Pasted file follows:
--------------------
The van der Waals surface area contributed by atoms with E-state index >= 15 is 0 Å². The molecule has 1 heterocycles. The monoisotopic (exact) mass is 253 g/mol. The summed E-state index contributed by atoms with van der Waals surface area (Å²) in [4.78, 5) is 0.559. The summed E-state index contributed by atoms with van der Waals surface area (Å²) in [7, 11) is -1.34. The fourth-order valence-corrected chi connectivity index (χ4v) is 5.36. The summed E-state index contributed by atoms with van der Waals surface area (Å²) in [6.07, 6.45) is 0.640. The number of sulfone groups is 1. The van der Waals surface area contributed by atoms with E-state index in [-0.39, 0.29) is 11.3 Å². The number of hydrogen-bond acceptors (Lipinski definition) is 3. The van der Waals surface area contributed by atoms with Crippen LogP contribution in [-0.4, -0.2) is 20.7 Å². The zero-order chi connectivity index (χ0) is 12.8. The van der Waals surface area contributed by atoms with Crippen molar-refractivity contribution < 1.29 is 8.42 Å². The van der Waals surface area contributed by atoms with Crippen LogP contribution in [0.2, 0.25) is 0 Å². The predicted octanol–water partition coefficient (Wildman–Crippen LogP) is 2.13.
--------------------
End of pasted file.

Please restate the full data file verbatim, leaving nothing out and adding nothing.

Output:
The van der Waals surface area contributed by atoms with E-state index >= 15 is 0 Å². The molecule has 1 heterocycles. The monoisotopic (exact) mass is 253 g/mol. The summed E-state index contributed by atoms with van der Waals surface area (Å²) in [4.78, 5) is 0.559. The summed E-state index contributed by atoms with van der Waals surface area (Å²) in [7, 11) is -1.34. The fourth-order valence-corrected chi connectivity index (χ4v) is 5.36. The summed E-state index contributed by atoms with van der Waals surface area (Å²) in [6.07, 6.45) is 0.640. The number of sulfone groups is 1. The van der Waals surface area contributed by atoms with E-state index in [-0.39, 0.29) is 11.3 Å². The number of hydrogen-bond acceptors (Lipinski definition) is 3. The van der Waals surface area contributed by atoms with Crippen LogP contribution in [-0.4, -0.2) is 20.7 Å². The zero-order chi connectivity index (χ0) is 12.8. The van der Waals surface area contributed by atoms with Crippen molar-refractivity contribution < 1.29 is 8.42 Å². The van der Waals surface area contributed by atoms with Crippen LogP contribution in [0.2, 0.25) is 0 Å². The predicted octanol–water partition coefficient (Wildman–Crippen LogP) is 2.13.